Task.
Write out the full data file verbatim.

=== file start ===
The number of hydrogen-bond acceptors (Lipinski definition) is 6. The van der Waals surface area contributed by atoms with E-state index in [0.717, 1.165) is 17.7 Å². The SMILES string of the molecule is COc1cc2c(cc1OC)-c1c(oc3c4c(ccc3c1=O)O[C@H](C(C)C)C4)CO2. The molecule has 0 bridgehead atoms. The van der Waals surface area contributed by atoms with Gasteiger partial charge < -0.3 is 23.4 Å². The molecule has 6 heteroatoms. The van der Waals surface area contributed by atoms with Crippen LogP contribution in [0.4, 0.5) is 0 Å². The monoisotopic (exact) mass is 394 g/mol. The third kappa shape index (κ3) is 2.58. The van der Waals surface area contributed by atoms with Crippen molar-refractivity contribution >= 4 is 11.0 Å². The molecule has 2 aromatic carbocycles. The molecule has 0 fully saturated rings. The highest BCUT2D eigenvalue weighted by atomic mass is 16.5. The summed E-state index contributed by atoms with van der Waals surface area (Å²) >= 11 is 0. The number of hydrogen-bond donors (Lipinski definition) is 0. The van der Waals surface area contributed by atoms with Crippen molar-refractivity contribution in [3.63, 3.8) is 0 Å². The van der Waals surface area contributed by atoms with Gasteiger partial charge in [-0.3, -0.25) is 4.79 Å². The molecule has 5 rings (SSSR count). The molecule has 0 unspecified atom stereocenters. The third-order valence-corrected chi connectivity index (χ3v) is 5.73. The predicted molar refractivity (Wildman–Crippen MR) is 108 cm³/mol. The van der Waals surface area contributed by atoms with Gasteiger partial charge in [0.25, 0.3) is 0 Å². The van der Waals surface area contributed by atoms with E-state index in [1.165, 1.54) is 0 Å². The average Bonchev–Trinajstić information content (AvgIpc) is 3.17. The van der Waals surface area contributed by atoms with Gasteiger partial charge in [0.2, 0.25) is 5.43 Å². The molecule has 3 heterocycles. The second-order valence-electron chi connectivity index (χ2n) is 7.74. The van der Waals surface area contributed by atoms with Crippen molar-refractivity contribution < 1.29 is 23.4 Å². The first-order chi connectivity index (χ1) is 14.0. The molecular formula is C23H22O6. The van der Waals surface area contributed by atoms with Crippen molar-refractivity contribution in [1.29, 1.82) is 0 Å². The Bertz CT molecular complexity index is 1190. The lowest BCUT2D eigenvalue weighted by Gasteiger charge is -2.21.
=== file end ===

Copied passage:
The number of hydrogen-bond acceptors (Lipinski definition) is 6. The van der Waals surface area contributed by atoms with E-state index in [0.717, 1.165) is 17.7 Å². The SMILES string of the molecule is COc1cc2c(cc1OC)-c1c(oc3c4c(ccc3c1=O)O[C@H](C(C)C)C4)CO2. The molecule has 0 bridgehead atoms. The van der Waals surface area contributed by atoms with Gasteiger partial charge < -0.3 is 23.4 Å². The molecule has 6 heteroatoms. The van der Waals surface area contributed by atoms with Crippen LogP contribution in [0.4, 0.5) is 0 Å². The monoisotopic (exact) mass is 394 g/mol. The third kappa shape index (κ3) is 2.58. The van der Waals surface area contributed by atoms with Crippen molar-refractivity contribution >= 4 is 11.0 Å². The molecule has 2 aromatic carbocycles. The molecule has 0 fully saturated rings. The highest BCUT2D eigenvalue weighted by atomic mass is 16.5. The summed E-state index contributed by atoms with van der Waals surface area (Å²) >= 11 is 0. The number of hydrogen-bond donors (Lipinski definition) is 0. The van der Waals surface area contributed by atoms with Crippen molar-refractivity contribution in [3.63, 3.8) is 0 Å². The van der Waals surface area contributed by atoms with Gasteiger partial charge in [-0.3, -0.25) is 4.79 Å². The molecule has 5 rings (SSSR count). The molecule has 0 unspecified atom stereocenters. The third-order valence-corrected chi connectivity index (χ3v) is 5.73. The predicted molar refractivity (Wildman–Crippen MR) is 108 cm³/mol. The van der Waals surface area contributed by atoms with Gasteiger partial charge in [0.25, 0.3) is 0 Å². The van der Waals surface area contributed by atoms with E-state index in [1.165, 1.54) is 0 Å². The average Bonchev–Trinajstić information content (AvgIpc) is 3.17. The van der Waals surface area contributed by atoms with Gasteiger partial charge in [0.2, 0.25) is 5.43 Å². The molecule has 3 heterocycles. The second-order valence-electron chi connectivity index (χ2n) is 7.74. The van der Waals surface area contributed by atoms with Crippen molar-refractivity contribution < 1.29 is 23.4 Å². The first-order chi connectivity index (χ1) is 14.0. The molecular formula is C23H22O6. The van der Waals surface area contributed by atoms with Crippen molar-refractivity contribution in [1.29, 1.82) is 0 Å². The Bertz CT molecular complexity index is 1190. The lowest BCUT2D eigenvalue weighted by Gasteiger charge is -2.21.